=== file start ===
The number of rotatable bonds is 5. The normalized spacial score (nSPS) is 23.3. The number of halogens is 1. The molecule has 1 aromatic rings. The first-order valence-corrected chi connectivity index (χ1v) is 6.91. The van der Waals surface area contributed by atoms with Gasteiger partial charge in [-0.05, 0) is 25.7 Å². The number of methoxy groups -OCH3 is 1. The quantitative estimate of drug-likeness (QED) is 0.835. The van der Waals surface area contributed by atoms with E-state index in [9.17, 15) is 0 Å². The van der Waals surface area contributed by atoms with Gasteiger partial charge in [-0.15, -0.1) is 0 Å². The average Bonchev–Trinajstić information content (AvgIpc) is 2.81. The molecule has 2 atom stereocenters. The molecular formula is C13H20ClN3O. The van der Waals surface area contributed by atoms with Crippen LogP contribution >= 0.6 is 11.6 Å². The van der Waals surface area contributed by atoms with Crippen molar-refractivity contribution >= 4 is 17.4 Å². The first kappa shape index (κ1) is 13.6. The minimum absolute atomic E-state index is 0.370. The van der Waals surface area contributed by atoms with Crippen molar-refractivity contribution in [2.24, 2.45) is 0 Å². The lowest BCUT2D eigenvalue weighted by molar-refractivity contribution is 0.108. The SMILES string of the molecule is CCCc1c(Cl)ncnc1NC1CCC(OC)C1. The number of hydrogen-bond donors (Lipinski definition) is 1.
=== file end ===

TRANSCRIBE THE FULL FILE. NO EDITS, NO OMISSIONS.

The number of rotatable bonds is 5. The normalized spacial score (nSPS) is 23.3. The number of halogens is 1. The molecule has 1 aromatic rings. The first-order valence-corrected chi connectivity index (χ1v) is 6.91. The van der Waals surface area contributed by atoms with Gasteiger partial charge in [-0.05, 0) is 25.7 Å². The number of methoxy groups -OCH3 is 1. The quantitative estimate of drug-likeness (QED) is 0.835. The van der Waals surface area contributed by atoms with E-state index in [9.17, 15) is 0 Å². The van der Waals surface area contributed by atoms with Gasteiger partial charge in [-0.15, -0.1) is 0 Å². The average Bonchev–Trinajstić information content (AvgIpc) is 2.81. The molecule has 2 atom stereocenters. The molecular formula is C13H20ClN3O. The van der Waals surface area contributed by atoms with Crippen LogP contribution >= 0.6 is 11.6 Å². The van der Waals surface area contributed by atoms with Crippen molar-refractivity contribution >= 4 is 17.4 Å². The first kappa shape index (κ1) is 13.6. The minimum absolute atomic E-state index is 0.370. The van der Waals surface area contributed by atoms with Crippen molar-refractivity contribution in [2.24, 2.45) is 0 Å². The lowest BCUT2D eigenvalue weighted by molar-refractivity contribution is 0.108. The SMILES string of the molecule is CCCc1c(Cl)ncnc1NC1CCC(OC)C1. The number of hydrogen-bond donors (Lipinski definition) is 1.